A Video Game Review: Final Fantasy VIII

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Final Fantasy VIII was a hit when it came out on the old Sony Playstation 1 console in early 1999. It was very much anticipated as it was the next installment of the ever famous Final Fantasy series (after the hit Final Fantasy VII). It was a certified hit as well and it was the first time that the characters in the Final Fantasy series looked like actual people. Usually, Final Fantasy characters are small and cute. As with any other Final Fantasy RPG game, Final Fantasy VIII has a nice storyline and great gameplay. Then by the end of 1999, the PC version of Final Fantasy VIII was released. Let’s go deep into the game and find more info about this game.

The storyline is one of the best attributes of a Final Fantasy game. In Final Fantasy VIII, you play as Squall, Rinoa, and their group of friends as they journey to save the world from a menacing sorceress. Join them, as they uncover the truth and how they are interconnected with each other with shocking twists and turns. You can somehow feel the emotions of the characters as you play along. The story is linear though and you’d have to follow a certain series of events to complete the game. But even so, the writer/s of the story was creative and you’ll experience it like you are in the game itself. You’ll be treated to a number of full-motion videos as well. There are also plots and other revelations that can be acquired when you engage in some quests.

Final Fantasy VIII’s gameplay is like the previous games in the series. The battles are randomly activated (battles will begin any time when you wander around an area with designated monster/s on it), except for boss and other story battles, and it is turned-based. You can’t control the characters in battle real-time but you can give out commands what they can do like attack, magic, draw, and more. There is also what we call the Junction System. You can stock magic and junction them to your character to improve their stats such as strength, magic, vitality, speed, etc. This also includes the GF (Guardian Forces) as well. GFs are the summoned monsters/spirits that will aid you in your battle. You can call upon them and some of them will help your team by casting supportive spells and some will inflict heavy damage on your enemies. GFs also allow you to junction magic to your characters and you’ll gain different abilities such as an increase in your stats and special commands. It’s a bit confusing at first and the learning curve for the junction system may take at least 2 hours.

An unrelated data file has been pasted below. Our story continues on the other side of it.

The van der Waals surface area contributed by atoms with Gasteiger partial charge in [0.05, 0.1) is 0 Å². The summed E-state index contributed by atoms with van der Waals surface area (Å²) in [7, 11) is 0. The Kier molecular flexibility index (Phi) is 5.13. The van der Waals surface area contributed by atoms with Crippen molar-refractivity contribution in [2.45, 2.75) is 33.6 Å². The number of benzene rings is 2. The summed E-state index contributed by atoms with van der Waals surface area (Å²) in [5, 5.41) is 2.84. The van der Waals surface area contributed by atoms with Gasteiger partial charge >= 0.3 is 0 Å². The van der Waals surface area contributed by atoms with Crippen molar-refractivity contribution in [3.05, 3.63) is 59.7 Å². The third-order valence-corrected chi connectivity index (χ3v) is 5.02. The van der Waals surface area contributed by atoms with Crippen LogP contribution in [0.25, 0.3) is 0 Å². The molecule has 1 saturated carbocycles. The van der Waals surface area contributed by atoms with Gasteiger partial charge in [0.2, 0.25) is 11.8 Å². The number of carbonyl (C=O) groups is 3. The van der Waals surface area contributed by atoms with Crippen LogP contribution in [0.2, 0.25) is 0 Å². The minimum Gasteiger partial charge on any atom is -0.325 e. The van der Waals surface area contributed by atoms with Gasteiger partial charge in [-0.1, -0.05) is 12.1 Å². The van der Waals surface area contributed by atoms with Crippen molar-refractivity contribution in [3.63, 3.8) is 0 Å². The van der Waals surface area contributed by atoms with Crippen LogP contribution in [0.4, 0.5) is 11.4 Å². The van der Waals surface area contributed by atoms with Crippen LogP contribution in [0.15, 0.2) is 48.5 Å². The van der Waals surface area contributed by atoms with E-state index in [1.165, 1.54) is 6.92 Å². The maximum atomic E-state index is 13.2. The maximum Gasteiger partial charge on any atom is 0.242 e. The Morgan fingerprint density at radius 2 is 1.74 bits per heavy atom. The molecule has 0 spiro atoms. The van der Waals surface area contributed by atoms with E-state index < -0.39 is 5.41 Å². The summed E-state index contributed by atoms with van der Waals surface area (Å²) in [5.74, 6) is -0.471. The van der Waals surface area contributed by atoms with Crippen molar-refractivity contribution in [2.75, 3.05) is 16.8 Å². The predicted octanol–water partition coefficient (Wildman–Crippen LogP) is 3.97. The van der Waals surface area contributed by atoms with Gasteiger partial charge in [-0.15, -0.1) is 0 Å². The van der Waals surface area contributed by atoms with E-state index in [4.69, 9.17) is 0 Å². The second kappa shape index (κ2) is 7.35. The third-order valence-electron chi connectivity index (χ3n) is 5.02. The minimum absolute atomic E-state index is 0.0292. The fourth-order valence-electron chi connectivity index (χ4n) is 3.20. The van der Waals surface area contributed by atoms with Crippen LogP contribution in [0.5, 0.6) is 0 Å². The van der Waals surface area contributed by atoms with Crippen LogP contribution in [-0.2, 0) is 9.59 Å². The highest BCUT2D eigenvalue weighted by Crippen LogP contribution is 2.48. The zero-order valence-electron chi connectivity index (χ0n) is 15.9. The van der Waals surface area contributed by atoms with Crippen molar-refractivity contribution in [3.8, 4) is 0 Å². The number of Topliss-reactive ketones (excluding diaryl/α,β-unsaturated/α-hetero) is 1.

The Element System is also active in Final Fantasy VIII. There are 8 of them namely Fire, Ice, Thunder, Earth, Poison, Wind, and Holy. Most of the enemies are weak to certain types of elementals (this will make your attacks deal more damage) or strong against it (will deal less damage). It’s a bit easy to take advantage of the elemental system.

Roaming around is pretty simple. There are lots of towns, cities, and caves/dungeons that you can explore. You can talk to different characters and/or battle monsters to gain experience. Those were just the basics of the game. It will keep you glued to your PC. But wait, there’s more. There are lots of side quests to do and lots of different items and equipment to collect. You’ll gain the Ultimate Weapons of the characters that will deal the most damage and will make your attacks hit more. It is a challenge to acquire them, are you up to it?

Let’s go to the technical aspects of the game. The PC version comes in 5 Compact Discs. One Installer and 4 Game Discs. The minimum requirements for the PC Version is a Windows 95/98 compatible system (can run on ME, 2000, and XP), a 200 MHz processor, 32MB of RAM, 8 MB 3D Graphics Card, and an 8x CD-ROM. At the time of writing, this PC specification is already obsolete. I can safely say that almost all of the PCs running windows today can run the game. It is a bit disappointing when you talk about the graphics though. It was a very rough translation from the Playstation version. The graphics are good but notice the lack of detail of the background even in 3D (noticeable during battles and on the world map). The characters look nicer on the PC though and the effects are fantastic. Another point when speaking of graphics would be the resolution. It is only limited to 640×480. It’s understandable though since it was developed before we had powerful graphics cards. Nevertheless, it still looks good on the PC. The sounds are basically the same although this time, it uses MIDI as its output.

Final Fantasy VIII is a great game and does live up to being one of the top RPG games belonging to the Final Fantasy series. With an excellent story, a change in setting (from Sony Playstation to the PC), and good gameplay, it will keep you playing for hours. It is still available on the market (and some used games are also sold on major online gaming stores) so grab a copy now and don’t miss your chance to play Final Fantasy VIII.

James Deakin lives in California USA. He is an author of two famous novels, Rage of Angels and When Tomorrow comes. He is also the founder of